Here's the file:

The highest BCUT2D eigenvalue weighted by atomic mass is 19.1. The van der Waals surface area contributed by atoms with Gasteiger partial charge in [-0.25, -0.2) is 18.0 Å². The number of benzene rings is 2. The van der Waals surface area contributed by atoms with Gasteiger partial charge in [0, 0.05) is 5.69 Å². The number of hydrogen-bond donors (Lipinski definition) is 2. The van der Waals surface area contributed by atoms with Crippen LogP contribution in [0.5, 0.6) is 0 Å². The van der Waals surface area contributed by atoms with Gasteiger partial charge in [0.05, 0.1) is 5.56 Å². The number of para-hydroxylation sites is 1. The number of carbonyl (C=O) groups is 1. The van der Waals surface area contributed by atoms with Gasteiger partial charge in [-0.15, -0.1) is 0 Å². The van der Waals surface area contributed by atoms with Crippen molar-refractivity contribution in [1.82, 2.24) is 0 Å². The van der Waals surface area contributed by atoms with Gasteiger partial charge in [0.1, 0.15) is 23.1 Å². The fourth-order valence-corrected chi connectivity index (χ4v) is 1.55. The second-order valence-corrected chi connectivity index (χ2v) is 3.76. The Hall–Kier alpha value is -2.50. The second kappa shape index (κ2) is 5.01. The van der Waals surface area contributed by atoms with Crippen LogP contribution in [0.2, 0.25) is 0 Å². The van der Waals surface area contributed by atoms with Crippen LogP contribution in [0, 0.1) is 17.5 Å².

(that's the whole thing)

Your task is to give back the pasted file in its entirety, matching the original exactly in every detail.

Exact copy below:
The highest BCUT2D eigenvalue weighted by atomic mass is 19.1. The van der Waals surface area contributed by atoms with Gasteiger partial charge in [-0.25, -0.2) is 18.0 Å². The number of benzene rings is 2. The van der Waals surface area contributed by atoms with Gasteiger partial charge in [0, 0.05) is 5.69 Å². The number of hydrogen-bond donors (Lipinski definition) is 2. The van der Waals surface area contributed by atoms with Crippen LogP contribution in [0.5, 0.6) is 0 Å². The van der Waals surface area contributed by atoms with Gasteiger partial charge in [0.05, 0.1) is 5.56 Å². The number of para-hydroxylation sites is 1. The number of carbonyl (C=O) groups is 1. The van der Waals surface area contributed by atoms with Gasteiger partial charge in [-0.15, -0.1) is 0 Å². The van der Waals surface area contributed by atoms with Crippen molar-refractivity contribution in [1.82, 2.24) is 0 Å². The van der Waals surface area contributed by atoms with Gasteiger partial charge in [0.1, 0.15) is 23.1 Å². The fourth-order valence-corrected chi connectivity index (χ4v) is 1.55. The second-order valence-corrected chi connectivity index (χ2v) is 3.76. The Hall–Kier alpha value is -2.50. The second kappa shape index (κ2) is 5.01. The van der Waals surface area contributed by atoms with Crippen LogP contribution in [0.2, 0.25) is 0 Å². The van der Waals surface area contributed by atoms with Crippen LogP contribution in [0, 0.1) is 17.5 Å².